Burmese Tea Shop Experience

New Bagan Tea Shop

New Bagan Tea Shop

Published April 17, 2016


Burmese tea shops are the bomb! Any street with businesses in Myanmar has at least 1 (and more likely several) established tea shops. They are a core part of life in Myanmar and I stopped and ate at them often during my visits to this amazing country.

You can usually spot a tea shop by a lack of signage, a ton of basic plastic chairs or wooden stools thrown around a sea of tables in an open air structure, and a crowd of Burmese sitting and drinking perhaps chatting with friends or reading a newspaper. Despite the basic façade, tea shops are a really rich part of understanding Burmese culture and I highly recommend visiting at some point with someone who is Burmese so you can get their take on the tea shop scene.

Tea Shops

Here are some of my observations from dining in tea shops around Myanmar.

The Tea

Sweet Tea in Mandalay

The main consistent feature of all tea shops is unsurprisingly the tea! There are two main types of tea available. Plain hot unsweetened green tea is usually served in a big thermos right at the table for free. It’s a pretty basic green tea and just a replacement for water on the table.

And then there is the famous Burmese sweetened tea. A mix of brewed black tea and a LOT of unsweetened milk is mixed together in a dramatic pouring (see video) and is served hot in a small mug.

Burmese call it “”lapae yea”. I understand why the mugs are not big here as there is only so much of this sweetened tea that one can drink. There are however various levels to sweetness that you can ask for.

This is a rich drink but one that you really should try – especially at the price of around 200 Kyat a glass (less than $.15 cents).

The Food

Kitchen in Tea Shop

The Kitchen in a Tea Shop

The food and its preparation can range from shop to shop but you will typically only find snack foods or breakfast options at tea shops rather than the curries and salads that make up the main meal options in Myanmar.

The cost of food in tea shops is very cheap. Typically under 500 Kyat for most items ($.40 cents).  Oil is front and center in basically all of these dishes. Sometimes these foods taste way too oily for me but let’s be honest, fried foods are always pretty good.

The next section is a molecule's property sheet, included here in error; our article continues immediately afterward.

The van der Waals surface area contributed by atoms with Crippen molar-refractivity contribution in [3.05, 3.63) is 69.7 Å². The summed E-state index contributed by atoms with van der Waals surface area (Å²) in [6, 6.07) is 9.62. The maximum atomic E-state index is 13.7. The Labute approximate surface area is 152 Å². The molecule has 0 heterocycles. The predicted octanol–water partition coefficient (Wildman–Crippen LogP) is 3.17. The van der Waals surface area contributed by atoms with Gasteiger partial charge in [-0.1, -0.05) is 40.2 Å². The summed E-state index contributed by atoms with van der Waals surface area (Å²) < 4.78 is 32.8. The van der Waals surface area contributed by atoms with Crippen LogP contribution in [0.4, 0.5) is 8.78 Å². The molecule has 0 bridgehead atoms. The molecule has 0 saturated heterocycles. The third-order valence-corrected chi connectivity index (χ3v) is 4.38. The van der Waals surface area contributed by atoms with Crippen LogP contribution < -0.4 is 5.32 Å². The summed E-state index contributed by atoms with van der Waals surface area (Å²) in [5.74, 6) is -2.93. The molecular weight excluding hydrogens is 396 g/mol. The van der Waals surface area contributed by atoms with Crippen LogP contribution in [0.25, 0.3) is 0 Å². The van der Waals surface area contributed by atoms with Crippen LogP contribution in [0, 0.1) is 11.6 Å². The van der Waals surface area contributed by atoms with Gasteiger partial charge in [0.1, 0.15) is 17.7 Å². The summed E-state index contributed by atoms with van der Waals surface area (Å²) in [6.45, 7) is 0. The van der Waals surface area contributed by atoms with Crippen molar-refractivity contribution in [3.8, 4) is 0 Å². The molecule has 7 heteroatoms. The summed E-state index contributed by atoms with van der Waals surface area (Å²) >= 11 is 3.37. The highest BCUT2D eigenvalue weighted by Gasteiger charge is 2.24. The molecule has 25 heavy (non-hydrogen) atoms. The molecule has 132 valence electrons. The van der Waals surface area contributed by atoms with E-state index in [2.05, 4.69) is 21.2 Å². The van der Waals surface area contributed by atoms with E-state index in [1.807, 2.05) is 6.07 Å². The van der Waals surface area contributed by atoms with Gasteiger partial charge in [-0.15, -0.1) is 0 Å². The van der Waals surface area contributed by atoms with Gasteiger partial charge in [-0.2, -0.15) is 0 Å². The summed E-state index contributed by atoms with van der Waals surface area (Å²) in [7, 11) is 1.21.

Samosas were a favorite of mine. At one tea shop in Mandalay, I had the most amazing potato/onion/mushroom samosas, while a tea shop in Kalway served delicious samosas that had curry with potato flavorings.


Shan noodles are a typical breakfast or snack item served at tea shops. I found the preparation of this to dramatically differ from place to place. But most can be served spicy tomato sauce on the side, some will come with fresh herbs while others have crispy rice in them.

Shan Noodles

Steamed Buns – this version was made stuffed with a delicious mushroom mixture.

Tea Shop Food

Mohinga – one of the more famous Burmese breakfast noodle dishes.

Preparing Mohinga at Farmers Market

Preparing Mohinga at Farmers Market

Fried dough is often served in different ways. This preparation with fried shallots and a sweetened banana mixture was pretty good.

Donuts w/onion at Tea Shop

Donuts w/onion at Tea Shop


Mandalay Tea Shop

Tea shops are the social epicenter of Myanmar. People go to tea shops to gossip and chat, watch soccer games and just enjoy time with friends.

Bars really don’t exist in Myanmar and it is not a big alcohol drinking culture at all. Restaurants really just exist for visiting tourists. So tea shops are really where the Burmese go to socialize with each other.

When I asked one of my guides if they always go to the same tea shop, I was told that they actually tend to frequent different ones to talk to different people.

One think you’ll notice about tea shops is that they are mainly crowded with men. About a 9:1 ratio as far as I could tell. One of my guides told me that women will stop by and get tea and food to go but its mostly the men who stay and hang out. Traditionally in Myanmar culture, there was the belief that if a woman was hanging around tea shops, she was not a good wife or potential wife as she should be taking care of the home. This sentiment is slowly changing but you still see that the crowds are predominately men.

Lottery tickets, betal leaf and cigarettes are also common goods to buy at tea shops.


Take out is popular in Myanmar so you will often see people arriving at tea shops and taking tea or food home in little plastic baggies.

Just note that many people who work in Burmese tea shops are locals who do not speak English. So go in prepared to point and be patient with explanations of what you’re looking for. And have them write out the cost – I thought my waiter was saying 5,000 but really he meant 500!

I hope you’ll include many stops at tea shops as part of your Myanmar travel experience!